I also drove into HERRA’s  but found the place to be rather too ordinary, and is the resting point of salesmen who are able to park their trucks or vans in its huge property. Rooms go for P1,500 per night.

 

P1,500 per night

 

I was told Tammy’s is popular. Drove to this section and found out it was at a near dead-end and it was rather difficult to maneuver form there. This is a building, although the restaurant that overlooks the shore is interesting.

 

Tammy's

 

Right next to Tammy’s is LINDAMAR BY THE SEA. The place offers nice and cheap accommodations, but does not have a restaurant. An aircon room for 3 persons is only P1,200 per night.  LINDAMAR can be booked by email: lindamar_bythesea@yahoo.com, or by phone 0908 3681004, 024332155.

The Lighthouse at Capones

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from a distance

 

the lighthouse, as viewed from the boat

It is the reason you would want to go to Capones Island, off Pundaquit, in San Antonio, Zambales. Capones? The island of the castrated?

The boat ride will cost visitors P1,300 if coming from the high-end resort called Punta de Uian. But boatmen in Pundaquit proper will charge only P800 for the trip.

The boat took off from Patio Royal Resort, steered by boatman Joven Orcino. We first went around the nearby Camara Island, and then circumnavigated (feeling like Magellan?) the island of Capones, deciding where we could get off to explore the island. We went to the back, which happens to be the front view of the light house, facing the China Sea. We couldn’t land there – – the water was rough. We went around again and decided to approach the island from the other side. No wharf, we just steered the boat to a small clearing amidst rocks. The boat was so unsteady I had to hand over my belt bag and camera to the more agile boatman, lest I trip and get the camera wet.

 

where we took off for a trek

 

 

 

looking down the rocky shore

From that clearing, we ascended a path that is sometimes rocky, sometimes muddy,  covered with trees and shrubs. I had to be careful, we could fall off the ravine. At some point, we had to pass thru a fallen tree. It wasn’t a very long hike, but it was a rather difficult one for those not used to walking in the bush.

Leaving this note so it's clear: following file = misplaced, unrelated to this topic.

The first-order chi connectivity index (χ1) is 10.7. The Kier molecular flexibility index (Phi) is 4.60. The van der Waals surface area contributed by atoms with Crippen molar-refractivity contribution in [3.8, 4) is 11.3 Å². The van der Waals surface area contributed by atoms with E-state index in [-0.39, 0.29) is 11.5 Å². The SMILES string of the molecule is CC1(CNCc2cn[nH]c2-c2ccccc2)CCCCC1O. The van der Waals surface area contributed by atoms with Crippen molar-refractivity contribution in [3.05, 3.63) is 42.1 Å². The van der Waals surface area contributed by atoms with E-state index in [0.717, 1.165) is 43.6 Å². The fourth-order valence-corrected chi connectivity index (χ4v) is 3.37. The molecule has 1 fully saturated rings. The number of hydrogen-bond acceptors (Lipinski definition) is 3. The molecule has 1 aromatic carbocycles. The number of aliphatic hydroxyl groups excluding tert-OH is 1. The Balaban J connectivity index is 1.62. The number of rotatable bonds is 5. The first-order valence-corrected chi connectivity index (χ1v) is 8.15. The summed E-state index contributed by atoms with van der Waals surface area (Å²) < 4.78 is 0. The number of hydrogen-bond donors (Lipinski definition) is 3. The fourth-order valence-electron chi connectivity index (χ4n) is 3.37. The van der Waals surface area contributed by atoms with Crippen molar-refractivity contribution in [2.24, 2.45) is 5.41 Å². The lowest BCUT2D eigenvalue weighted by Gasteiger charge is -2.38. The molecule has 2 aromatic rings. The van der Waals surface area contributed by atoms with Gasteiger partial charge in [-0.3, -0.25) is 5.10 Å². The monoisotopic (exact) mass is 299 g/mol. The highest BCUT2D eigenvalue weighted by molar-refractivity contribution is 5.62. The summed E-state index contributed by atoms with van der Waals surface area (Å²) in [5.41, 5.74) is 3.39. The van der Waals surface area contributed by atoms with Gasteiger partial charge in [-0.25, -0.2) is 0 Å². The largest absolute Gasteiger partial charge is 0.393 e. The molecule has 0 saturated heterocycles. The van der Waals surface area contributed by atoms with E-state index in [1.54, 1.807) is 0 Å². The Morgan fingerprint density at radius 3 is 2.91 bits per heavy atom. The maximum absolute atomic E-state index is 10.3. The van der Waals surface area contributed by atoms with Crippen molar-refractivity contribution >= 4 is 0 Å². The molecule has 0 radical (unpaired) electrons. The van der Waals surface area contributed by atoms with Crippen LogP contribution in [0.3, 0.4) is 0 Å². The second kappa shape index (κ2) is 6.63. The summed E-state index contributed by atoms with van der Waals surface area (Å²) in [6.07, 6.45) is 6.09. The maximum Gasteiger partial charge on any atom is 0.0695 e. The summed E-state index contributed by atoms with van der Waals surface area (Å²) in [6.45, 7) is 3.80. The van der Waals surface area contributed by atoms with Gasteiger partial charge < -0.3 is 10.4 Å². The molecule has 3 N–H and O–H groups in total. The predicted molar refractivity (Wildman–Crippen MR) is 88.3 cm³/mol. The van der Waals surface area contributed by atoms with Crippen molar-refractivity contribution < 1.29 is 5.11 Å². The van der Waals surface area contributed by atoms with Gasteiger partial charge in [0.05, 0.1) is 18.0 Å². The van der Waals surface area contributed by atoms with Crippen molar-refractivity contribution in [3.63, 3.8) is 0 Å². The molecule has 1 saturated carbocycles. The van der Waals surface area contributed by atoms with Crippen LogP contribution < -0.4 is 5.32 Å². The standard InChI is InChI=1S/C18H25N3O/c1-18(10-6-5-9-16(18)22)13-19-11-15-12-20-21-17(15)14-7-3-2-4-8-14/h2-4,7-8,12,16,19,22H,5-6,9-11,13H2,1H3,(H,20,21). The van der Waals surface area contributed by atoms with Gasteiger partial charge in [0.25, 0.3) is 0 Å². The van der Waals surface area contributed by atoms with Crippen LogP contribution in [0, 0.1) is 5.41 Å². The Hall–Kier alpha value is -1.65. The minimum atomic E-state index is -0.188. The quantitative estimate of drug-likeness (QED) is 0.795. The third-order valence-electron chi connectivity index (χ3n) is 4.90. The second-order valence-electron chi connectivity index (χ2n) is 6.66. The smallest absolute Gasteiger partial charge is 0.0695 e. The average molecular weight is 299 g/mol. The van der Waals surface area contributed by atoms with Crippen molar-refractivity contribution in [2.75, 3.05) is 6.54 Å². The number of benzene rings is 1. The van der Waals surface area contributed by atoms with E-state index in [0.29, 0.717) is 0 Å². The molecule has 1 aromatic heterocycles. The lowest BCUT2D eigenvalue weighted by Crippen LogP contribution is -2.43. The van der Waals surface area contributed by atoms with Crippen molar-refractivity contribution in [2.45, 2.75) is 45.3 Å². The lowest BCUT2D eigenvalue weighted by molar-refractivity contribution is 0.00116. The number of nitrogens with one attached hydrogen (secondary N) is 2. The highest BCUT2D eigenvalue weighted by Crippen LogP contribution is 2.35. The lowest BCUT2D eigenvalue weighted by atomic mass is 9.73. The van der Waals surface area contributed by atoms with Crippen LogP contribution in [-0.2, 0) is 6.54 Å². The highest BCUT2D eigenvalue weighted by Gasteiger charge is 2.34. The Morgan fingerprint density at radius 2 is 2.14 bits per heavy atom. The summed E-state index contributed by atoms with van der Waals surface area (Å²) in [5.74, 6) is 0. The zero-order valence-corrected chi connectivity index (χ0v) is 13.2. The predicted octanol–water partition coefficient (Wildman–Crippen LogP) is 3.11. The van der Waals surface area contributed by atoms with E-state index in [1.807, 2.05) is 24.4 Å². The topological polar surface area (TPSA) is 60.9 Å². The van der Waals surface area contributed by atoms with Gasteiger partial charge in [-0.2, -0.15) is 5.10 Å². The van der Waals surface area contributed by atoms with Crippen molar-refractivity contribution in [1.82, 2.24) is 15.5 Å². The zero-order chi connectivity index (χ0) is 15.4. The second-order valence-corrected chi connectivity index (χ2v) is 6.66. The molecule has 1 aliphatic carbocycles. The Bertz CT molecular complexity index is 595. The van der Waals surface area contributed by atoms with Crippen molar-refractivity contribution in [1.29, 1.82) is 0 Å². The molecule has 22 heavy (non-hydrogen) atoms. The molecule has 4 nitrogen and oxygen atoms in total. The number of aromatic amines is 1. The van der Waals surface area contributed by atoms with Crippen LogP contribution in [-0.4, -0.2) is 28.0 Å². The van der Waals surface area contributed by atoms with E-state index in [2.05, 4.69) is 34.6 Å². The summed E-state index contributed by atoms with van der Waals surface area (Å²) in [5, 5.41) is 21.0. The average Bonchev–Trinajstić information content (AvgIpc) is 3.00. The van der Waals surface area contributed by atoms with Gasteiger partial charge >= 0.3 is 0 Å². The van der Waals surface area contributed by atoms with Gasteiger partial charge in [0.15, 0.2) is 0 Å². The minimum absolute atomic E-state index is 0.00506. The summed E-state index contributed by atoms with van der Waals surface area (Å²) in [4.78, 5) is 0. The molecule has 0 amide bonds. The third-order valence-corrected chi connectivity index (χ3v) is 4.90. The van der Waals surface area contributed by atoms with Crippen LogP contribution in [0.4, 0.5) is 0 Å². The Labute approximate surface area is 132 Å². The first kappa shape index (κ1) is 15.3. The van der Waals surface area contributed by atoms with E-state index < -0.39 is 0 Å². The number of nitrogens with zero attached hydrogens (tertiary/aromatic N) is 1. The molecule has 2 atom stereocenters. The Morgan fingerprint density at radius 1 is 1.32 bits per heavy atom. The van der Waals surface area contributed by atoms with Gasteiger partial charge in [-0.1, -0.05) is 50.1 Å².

a fallen tree on the trail

The reward for the “hardship” was well worth it. The light house stood proud, but the caretaker’s place, and what probably were “offices” in the old days were nothing but ruins. Eerie. And yet, one can imagine how it must have looked like in its glory days. Today, it would make a good setting for a horror movie.

 

 

looking through the window, from the ruins

 

 

Beautiful !

 

 

Yet, the view is magnificent. A clear view of the ocean, accented by foliage from the island. Climbing the tower is another eerie experience. The spiral staircase, while looking sturdy, seemed to dance and gives one a feeling it could collapse anytime. I just thought that if it did, its very shape will prevent it from falling, it will just lie on the small space where it stands.

 

spiral staircase made of solid cast iron, but the swaying motion gives one the feeling it could disengage anytime

 

After the spiral staircase came two ladders that seemed to be in perfect vertical angle. This gets visitors to the viewing deck level. But the gate was closed, and the only way to view the horizon was to go up a third, and more difficult-to-manage vertical ladder. From there, one will feel like he owns the oceans.

 

the view from the very top

 

There are no facilities in the island. I would not even encourage camping overnight, unless you bring everything, including water to drink. I am not even sure if it is allowed. No matter, just being there for a few hours is worth the cost and the effort. I wouldn’t mind visiting again.

 

an image etched in my mind

 

Visitors can choose to stay overnight in the various resorts in Pundaquit, or in Anawangin Cove. I have covered these possible accommodations in a previous blog on Anawangin.

Anawangin Cove in Zambales

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back to basics at Anawangin

Anawangin Beach Cove

I went to Zambales primarily to go to Anawangin , not wanting to be the last to see this beach which some have labeled as one of the top 5 in Luzon. To nature lovers, it just might be the number 1 beach destination. A friend who saw my post on facebook, after reading my description, commented that it seems like Bora in the 70s. My guess is that it will stay the same for many more years. But get there fast, before commerce sets in.

a friend said it is like Boracay in the 70s - - - untouched

a white-sand beach with a forest of pine trees

Anawangin is back-to-basics. Isolated. No electricity.No cell phone signal. No room accommodations, no restaurants, no bars, no shops. Bring your tents, food, water, and other provisions.

For an entrance fee of P100 per person, campers can stay overnight, pitch their tents, use the picnic tables around, use the improvised showers (water from artesian well), and the toilet facilities. Other things you might forget may be available in the sari-sari store, the owner of which can even cook the meat and fish you bring to the cove, for a small fee.

picnic tables under pine trees - - you'd think Cam John Hay in Baguio has moved to the beach

get water from this artesian well - - for your bath and when you use the toilet